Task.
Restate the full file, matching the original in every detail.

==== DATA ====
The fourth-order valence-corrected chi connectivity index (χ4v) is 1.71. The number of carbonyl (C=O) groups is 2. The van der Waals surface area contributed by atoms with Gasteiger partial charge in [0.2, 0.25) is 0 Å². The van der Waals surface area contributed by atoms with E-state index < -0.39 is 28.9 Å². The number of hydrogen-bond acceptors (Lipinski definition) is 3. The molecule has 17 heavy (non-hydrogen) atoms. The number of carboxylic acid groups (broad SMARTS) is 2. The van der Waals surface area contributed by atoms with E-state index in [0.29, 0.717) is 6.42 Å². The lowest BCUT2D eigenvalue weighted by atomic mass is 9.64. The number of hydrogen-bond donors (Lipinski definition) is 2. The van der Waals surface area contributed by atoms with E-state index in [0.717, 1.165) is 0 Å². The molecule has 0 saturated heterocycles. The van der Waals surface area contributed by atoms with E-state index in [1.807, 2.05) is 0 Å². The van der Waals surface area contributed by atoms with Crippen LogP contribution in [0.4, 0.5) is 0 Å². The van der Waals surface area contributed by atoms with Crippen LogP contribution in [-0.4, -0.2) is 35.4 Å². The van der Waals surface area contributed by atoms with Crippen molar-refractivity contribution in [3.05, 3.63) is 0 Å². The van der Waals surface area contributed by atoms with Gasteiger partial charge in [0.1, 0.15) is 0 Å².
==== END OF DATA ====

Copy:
The fourth-order valence-corrected chi connectivity index (χ4v) is 1.71. The number of carbonyl (C=O) groups is 2. The van der Waals surface area contributed by atoms with Gasteiger partial charge in [0.2, 0.25) is 0 Å². The van der Waals surface area contributed by atoms with E-state index < -0.39 is 28.9 Å². The number of hydrogen-bond acceptors (Lipinski definition) is 3. The molecule has 17 heavy (non-hydrogen) atoms. The number of carboxylic acid groups (broad SMARTS) is 2. The van der Waals surface area contributed by atoms with E-state index in [0.29, 0.717) is 6.42 Å². The lowest BCUT2D eigenvalue weighted by atomic mass is 9.64. The number of hydrogen-bond donors (Lipinski definition) is 2. The van der Waals surface area contributed by atoms with E-state index in [0.717, 1.165) is 0 Å². The molecule has 0 saturated heterocycles. The van der Waals surface area contributed by atoms with E-state index in [1.807, 2.05) is 0 Å². The van der Waals surface area contributed by atoms with Crippen LogP contribution in [0.4, 0.5) is 0 Å². The van der Waals surface area contributed by atoms with Crippen LogP contribution in [-0.4, -0.2) is 35.4 Å². The van der Waals surface area contributed by atoms with Crippen molar-refractivity contribution in [3.05, 3.63) is 0 Å². The van der Waals surface area contributed by atoms with Gasteiger partial charge in [0.1, 0.15) is 0 Å².